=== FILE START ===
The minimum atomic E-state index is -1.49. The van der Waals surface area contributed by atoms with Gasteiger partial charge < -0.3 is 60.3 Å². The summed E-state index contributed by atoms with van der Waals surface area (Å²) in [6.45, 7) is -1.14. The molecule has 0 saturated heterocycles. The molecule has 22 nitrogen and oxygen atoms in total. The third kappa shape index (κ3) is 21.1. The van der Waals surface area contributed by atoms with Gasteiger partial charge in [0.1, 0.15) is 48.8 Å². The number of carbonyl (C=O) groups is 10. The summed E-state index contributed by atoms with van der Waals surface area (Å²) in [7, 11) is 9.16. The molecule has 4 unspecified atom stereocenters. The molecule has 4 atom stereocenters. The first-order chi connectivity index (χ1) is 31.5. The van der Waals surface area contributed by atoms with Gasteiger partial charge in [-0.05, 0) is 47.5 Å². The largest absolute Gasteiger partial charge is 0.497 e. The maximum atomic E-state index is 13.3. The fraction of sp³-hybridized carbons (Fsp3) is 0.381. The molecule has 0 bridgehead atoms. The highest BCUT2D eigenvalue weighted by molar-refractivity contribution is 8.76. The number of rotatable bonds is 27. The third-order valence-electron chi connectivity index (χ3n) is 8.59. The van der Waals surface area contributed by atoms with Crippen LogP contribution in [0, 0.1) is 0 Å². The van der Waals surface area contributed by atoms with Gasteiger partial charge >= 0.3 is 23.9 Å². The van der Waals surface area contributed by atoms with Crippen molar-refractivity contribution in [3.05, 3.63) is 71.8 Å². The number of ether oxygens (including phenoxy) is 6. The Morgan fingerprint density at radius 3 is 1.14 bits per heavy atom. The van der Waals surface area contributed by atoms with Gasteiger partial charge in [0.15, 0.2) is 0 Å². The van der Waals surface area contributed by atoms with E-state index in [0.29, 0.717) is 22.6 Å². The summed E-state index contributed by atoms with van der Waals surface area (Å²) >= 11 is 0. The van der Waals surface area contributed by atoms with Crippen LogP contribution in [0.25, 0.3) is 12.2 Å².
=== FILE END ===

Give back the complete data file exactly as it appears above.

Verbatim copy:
The minimum atomic E-state index is -1.49. The van der Waals surface area contributed by atoms with Gasteiger partial charge < -0.3 is 60.3 Å². The summed E-state index contributed by atoms with van der Waals surface area (Å²) in [6.45, 7) is -1.14. The molecule has 0 saturated heterocycles. The molecule has 22 nitrogen and oxygen atoms in total. The third kappa shape index (κ3) is 21.1. The van der Waals surface area contributed by atoms with Gasteiger partial charge in [0.1, 0.15) is 48.8 Å². The number of carbonyl (C=O) groups is 10. The summed E-state index contributed by atoms with van der Waals surface area (Å²) in [7, 11) is 9.16. The molecule has 4 unspecified atom stereocenters. The molecule has 4 atom stereocenters. The first-order chi connectivity index (χ1) is 31.5. The van der Waals surface area contributed by atoms with Gasteiger partial charge in [-0.05, 0) is 47.5 Å². The largest absolute Gasteiger partial charge is 0.497 e. The maximum atomic E-state index is 13.3. The fraction of sp³-hybridized carbons (Fsp3) is 0.381. The molecule has 0 bridgehead atoms. The highest BCUT2D eigenvalue weighted by molar-refractivity contribution is 8.76. The number of rotatable bonds is 27. The third-order valence-electron chi connectivity index (χ3n) is 8.59. The van der Waals surface area contributed by atoms with Crippen LogP contribution in [0, 0.1) is 0 Å². The van der Waals surface area contributed by atoms with Gasteiger partial charge >= 0.3 is 23.9 Å². The van der Waals surface area contributed by atoms with Crippen molar-refractivity contribution in [3.05, 3.63) is 71.8 Å². The number of ether oxygens (including phenoxy) is 6. The Morgan fingerprint density at radius 3 is 1.14 bits per heavy atom. The van der Waals surface area contributed by atoms with Gasteiger partial charge in [0.15, 0.2) is 0 Å². The van der Waals surface area contributed by atoms with E-state index in [0.29, 0.717) is 22.6 Å². The summed E-state index contributed by atoms with van der Waals surface area (Å²) >= 11 is 0. The van der Waals surface area contributed by atoms with Crippen LogP contribution in [0.25, 0.3) is 12.2 Å².